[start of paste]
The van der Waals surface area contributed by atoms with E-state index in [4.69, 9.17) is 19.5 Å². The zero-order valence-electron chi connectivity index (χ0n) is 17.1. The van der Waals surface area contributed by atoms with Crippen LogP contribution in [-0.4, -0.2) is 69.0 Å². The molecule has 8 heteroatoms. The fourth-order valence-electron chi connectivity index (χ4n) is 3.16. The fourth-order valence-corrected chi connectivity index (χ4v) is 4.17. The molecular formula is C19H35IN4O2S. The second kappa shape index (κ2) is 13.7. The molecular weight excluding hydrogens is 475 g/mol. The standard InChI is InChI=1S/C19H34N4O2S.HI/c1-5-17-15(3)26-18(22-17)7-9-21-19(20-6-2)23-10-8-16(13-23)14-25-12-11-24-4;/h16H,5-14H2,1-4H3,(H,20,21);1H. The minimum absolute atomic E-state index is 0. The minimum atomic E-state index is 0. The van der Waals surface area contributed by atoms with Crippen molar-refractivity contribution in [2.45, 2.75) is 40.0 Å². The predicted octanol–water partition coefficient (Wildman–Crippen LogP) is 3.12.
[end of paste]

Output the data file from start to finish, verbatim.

The van der Waals surface area contributed by atoms with E-state index in [4.69, 9.17) is 19.5 Å². The zero-order valence-electron chi connectivity index (χ0n) is 17.1. The van der Waals surface area contributed by atoms with Crippen LogP contribution in [-0.4, -0.2) is 69.0 Å². The molecule has 8 heteroatoms. The fourth-order valence-electron chi connectivity index (χ4n) is 3.16. The fourth-order valence-corrected chi connectivity index (χ4v) is 4.17. The molecular formula is C19H35IN4O2S. The second kappa shape index (κ2) is 13.7. The molecular weight excluding hydrogens is 475 g/mol. The standard InChI is InChI=1S/C19H34N4O2S.HI/c1-5-17-15(3)26-18(22-17)7-9-21-19(20-6-2)23-10-8-16(13-23)14-25-12-11-24-4;/h16H,5-14H2,1-4H3,(H,20,21);1H. The minimum absolute atomic E-state index is 0. The minimum atomic E-state index is 0. The van der Waals surface area contributed by atoms with Crippen molar-refractivity contribution in [2.45, 2.75) is 40.0 Å². The predicted octanol–water partition coefficient (Wildman–Crippen LogP) is 3.12.